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No. 2729:
China Clipper

Today, a brief bright moment. The University of Houston's College of Engineering presents this series about the machines that make our civilization run, and the people whose ingenuity created them.

I first experienced airline luxury in May, 2011. I flew from Houston to Qatar to give some talks. Before that I'd flown only in coach. Now Qatar Airways took me non-stop over eight thousand miles with fine food, lots of room, a bed to sleep in ... 

It was a surreal experience. You see, I'd dreamt all my life about flying the once-famous China Clipper across the ocean. It was my imagined gold standard for luxury in the air. 

Sikorsky S-42, Flying ClipperThat magic carpet of the air began when Pan American Airlines set out to build a fleet of trans-oceanic seaplanes in 1931. Three years later, they put Sikorsky's four-engine Flying Clipper into service. Ten were made. They carried as many as 37 passengers (or 14 with berths) and had roughly a 2000 mile range.

Then the Martin Company entered with a new seaplane. They named it China Clipper. They built two more for Pan AM and one for Russia. They had a 3200-mile range and gave a similar number of passengers even greater comfort. 

China Clipper
The Martin M-130, first to carry the name China Clipper

The one-way China Clipper fare from San Francisco to the Philippines, by way of Hawaii, Midway, Wake, and Guam, was $700 -- the equivalent of around $12,000 today. And its 2-1/2 day journey touched imaginations. (Never mind that its first navigator was the same Fred Noonan who later perished with Amelia Earhart.)

Pan Am liked the name China Clipper so it became a generic term for all its big flying boats -- even though each had its own name. Finally, Boeing made a really fancy China Clipper with a 3700 miles range. It could carry 36 passengers with sleeping compartments. 

Boeing 314

The Boeing 314 version of the Clipper. This image is from a 1940/42 airplane spotter's book,Airplanes of the U.S.A. (Racine, WI, Whitman Pub. Co., 1940/42): pg. 14. On page 18, the book also shows a Sikorsky VS-44-A huge seaplane, three of which were built during WW-II.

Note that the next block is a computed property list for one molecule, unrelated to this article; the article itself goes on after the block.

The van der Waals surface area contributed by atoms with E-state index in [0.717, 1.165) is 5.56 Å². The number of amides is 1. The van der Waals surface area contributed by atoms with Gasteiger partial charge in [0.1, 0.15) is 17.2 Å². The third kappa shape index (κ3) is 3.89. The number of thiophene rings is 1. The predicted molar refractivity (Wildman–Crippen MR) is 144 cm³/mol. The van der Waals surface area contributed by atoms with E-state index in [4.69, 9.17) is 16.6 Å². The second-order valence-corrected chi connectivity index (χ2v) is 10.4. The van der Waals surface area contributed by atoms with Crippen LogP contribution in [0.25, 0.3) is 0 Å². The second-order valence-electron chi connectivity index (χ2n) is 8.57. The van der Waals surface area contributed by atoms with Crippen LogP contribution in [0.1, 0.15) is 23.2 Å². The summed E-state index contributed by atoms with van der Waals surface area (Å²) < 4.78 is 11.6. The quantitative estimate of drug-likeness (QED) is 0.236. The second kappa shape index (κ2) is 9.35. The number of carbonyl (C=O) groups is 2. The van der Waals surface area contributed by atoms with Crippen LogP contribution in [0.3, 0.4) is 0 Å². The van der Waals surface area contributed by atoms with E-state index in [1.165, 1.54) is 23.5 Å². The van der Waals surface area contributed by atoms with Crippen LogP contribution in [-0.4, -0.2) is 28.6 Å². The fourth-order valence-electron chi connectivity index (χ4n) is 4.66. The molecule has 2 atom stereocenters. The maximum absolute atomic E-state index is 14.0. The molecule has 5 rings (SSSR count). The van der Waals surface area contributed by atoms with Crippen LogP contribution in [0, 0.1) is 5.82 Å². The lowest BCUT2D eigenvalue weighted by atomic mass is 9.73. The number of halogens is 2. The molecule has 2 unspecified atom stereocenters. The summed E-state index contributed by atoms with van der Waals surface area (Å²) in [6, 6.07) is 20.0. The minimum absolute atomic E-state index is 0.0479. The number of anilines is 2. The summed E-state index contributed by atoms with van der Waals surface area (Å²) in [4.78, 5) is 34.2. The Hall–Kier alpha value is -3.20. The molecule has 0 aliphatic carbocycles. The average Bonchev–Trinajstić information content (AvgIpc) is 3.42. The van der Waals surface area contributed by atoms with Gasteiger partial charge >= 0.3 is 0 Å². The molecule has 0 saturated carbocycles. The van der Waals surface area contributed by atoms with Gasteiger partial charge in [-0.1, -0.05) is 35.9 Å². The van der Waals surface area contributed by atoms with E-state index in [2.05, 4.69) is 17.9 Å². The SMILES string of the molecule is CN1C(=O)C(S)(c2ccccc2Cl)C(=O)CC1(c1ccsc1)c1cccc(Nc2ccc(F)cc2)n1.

So what became of that fleet? Out of Pan Am's 25 China Clippers, six, crashed -- a pretty grim record. During WW-II, the rest were put into military service where many more crashed. And, as our experience with long range civilian aircraft was put to use in bombers, we realized something: When an airplane has transoceanic range, the large aerodynamic cross-section of a seaplane only slows it down. The day of globe-trotting seaplanes was done.

China Clippers were in fact noisy, tiring, and dangerous. They remind us of their namesakes, the Clipper Ships -- fast and dangerous ships that carried small cargos. The price of tea was briefly high enough that it paid to carry a small load very fast. But, like the China Clippers, they too also lasted only a decade. 

Yet both remain the stuff of dreams -- like their cousins, the great dirigibles. Dirigibles also keep playing with our imaginations, doomed as they were by another set of practical limitations. 

And I think of my luxurious flight to Qatar. While it far outran the comforts of the China Clipper, it was no longer exotic. Still, modern air travel serves us just because the embryonic airlines once gambled on quixotic visions of transoceanic splendor. 

I'm John Lienhard, at the University of Houston, where we are interested in the way inventive minds work.

(Theme music)

M. Sharpe, Biplanes, Triplanes and Seaplanes. (New York: Barnes and Noble, Inc. 2000): pp. 244 and 284.

See also the Wikpedia pages for the Sikorsky S-40 -- the 1931 precursor to the Pan Am Clippers, the Sikorsky S-42, S-42A, and S-42B -- the first 10 Pan Am Clippers which began service in 1935, the Martin M-130 China Clipper, Hawaii Clipper, and the Philippine Clipper -- which began service in late 1935 and 1936, and finally the Boeing 314 -- of which 12 were made for Pan Am between 1938 and 1941.

One may also find many more websites by Googling terms from above. Sikorsky and Martin images are courtesy of Wikimedia Commons.

This episode was first aired on July 25, 2011